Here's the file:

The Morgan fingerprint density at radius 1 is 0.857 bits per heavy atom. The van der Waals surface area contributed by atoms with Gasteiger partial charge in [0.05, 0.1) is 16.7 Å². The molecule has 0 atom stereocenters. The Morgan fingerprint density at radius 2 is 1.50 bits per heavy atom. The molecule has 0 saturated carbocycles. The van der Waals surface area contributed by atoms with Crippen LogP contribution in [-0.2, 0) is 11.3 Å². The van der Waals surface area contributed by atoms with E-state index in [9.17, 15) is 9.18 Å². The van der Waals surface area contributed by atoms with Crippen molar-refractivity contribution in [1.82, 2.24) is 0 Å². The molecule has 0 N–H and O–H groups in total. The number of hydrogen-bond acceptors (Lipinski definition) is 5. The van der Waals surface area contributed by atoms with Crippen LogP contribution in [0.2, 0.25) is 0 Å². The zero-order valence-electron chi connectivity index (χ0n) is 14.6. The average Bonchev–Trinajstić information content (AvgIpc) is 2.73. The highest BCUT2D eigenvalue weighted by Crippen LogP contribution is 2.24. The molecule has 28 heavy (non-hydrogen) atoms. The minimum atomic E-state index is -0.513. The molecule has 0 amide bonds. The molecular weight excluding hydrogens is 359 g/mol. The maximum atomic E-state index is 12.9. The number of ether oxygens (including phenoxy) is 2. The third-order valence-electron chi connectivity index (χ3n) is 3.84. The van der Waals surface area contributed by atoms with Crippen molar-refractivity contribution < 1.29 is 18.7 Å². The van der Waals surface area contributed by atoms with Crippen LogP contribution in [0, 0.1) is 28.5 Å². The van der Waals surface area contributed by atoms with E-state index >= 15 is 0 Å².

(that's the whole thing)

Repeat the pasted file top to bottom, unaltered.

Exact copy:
The Morgan fingerprint density at radius 1 is 0.857 bits per heavy atom. The van der Waals surface area contributed by atoms with Gasteiger partial charge in [0.05, 0.1) is 16.7 Å². The molecule has 0 atom stereocenters. The Morgan fingerprint density at radius 2 is 1.50 bits per heavy atom. The molecule has 0 saturated carbocycles. The van der Waals surface area contributed by atoms with Crippen LogP contribution in [-0.2, 0) is 11.3 Å². The van der Waals surface area contributed by atoms with E-state index in [9.17, 15) is 9.18 Å². The van der Waals surface area contributed by atoms with Crippen molar-refractivity contribution in [1.82, 2.24) is 0 Å². The molecule has 0 N–H and O–H groups in total. The number of hydrogen-bond acceptors (Lipinski definition) is 5. The van der Waals surface area contributed by atoms with Crippen LogP contribution in [0.2, 0.25) is 0 Å². The zero-order valence-electron chi connectivity index (χ0n) is 14.6. The average Bonchev–Trinajstić information content (AvgIpc) is 2.73. The highest BCUT2D eigenvalue weighted by Crippen LogP contribution is 2.24. The molecule has 28 heavy (non-hydrogen) atoms. The minimum atomic E-state index is -0.513. The molecule has 0 amide bonds. The molecular weight excluding hydrogens is 359 g/mol. The maximum atomic E-state index is 12.9. The number of ether oxygens (including phenoxy) is 2. The third-order valence-electron chi connectivity index (χ3n) is 3.84. The van der Waals surface area contributed by atoms with Crippen molar-refractivity contribution < 1.29 is 18.7 Å². The van der Waals surface area contributed by atoms with Crippen LogP contribution in [0, 0.1) is 28.5 Å². The van der Waals surface area contributed by atoms with E-state index >= 15 is 0 Å².